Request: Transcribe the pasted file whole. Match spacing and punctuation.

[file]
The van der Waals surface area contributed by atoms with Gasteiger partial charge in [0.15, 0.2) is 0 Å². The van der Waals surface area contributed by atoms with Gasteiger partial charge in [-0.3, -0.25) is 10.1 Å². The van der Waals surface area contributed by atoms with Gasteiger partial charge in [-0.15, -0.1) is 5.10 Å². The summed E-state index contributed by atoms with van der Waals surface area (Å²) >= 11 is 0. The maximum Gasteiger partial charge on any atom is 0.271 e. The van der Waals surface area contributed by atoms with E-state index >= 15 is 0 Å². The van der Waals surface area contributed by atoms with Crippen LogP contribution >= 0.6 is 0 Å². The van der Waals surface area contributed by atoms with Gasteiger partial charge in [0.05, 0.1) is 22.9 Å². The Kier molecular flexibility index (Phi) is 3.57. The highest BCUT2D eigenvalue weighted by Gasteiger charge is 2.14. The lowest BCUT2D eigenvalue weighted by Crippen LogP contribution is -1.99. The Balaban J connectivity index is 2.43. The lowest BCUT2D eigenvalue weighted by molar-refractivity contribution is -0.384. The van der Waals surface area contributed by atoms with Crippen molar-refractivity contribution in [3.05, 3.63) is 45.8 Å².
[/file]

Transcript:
The van der Waals surface area contributed by atoms with Gasteiger partial charge in [0.15, 0.2) is 0 Å². The van der Waals surface area contributed by atoms with Gasteiger partial charge in [-0.3, -0.25) is 10.1 Å². The van der Waals surface area contributed by atoms with Gasteiger partial charge in [-0.15, -0.1) is 5.10 Å². The summed E-state index contributed by atoms with van der Waals surface area (Å²) >= 11 is 0. The maximum Gasteiger partial charge on any atom is 0.271 e. The van der Waals surface area contributed by atoms with E-state index >= 15 is 0 Å². The van der Waals surface area contributed by atoms with Crippen LogP contribution >= 0.6 is 0 Å². The van der Waals surface area contributed by atoms with Gasteiger partial charge in [0.05, 0.1) is 22.9 Å². The Kier molecular flexibility index (Phi) is 3.57. The highest BCUT2D eigenvalue weighted by Gasteiger charge is 2.14. The lowest BCUT2D eigenvalue weighted by Crippen LogP contribution is -1.99. The Balaban J connectivity index is 2.43. The lowest BCUT2D eigenvalue weighted by molar-refractivity contribution is -0.384. The van der Waals surface area contributed by atoms with Crippen molar-refractivity contribution in [3.05, 3.63) is 45.8 Å².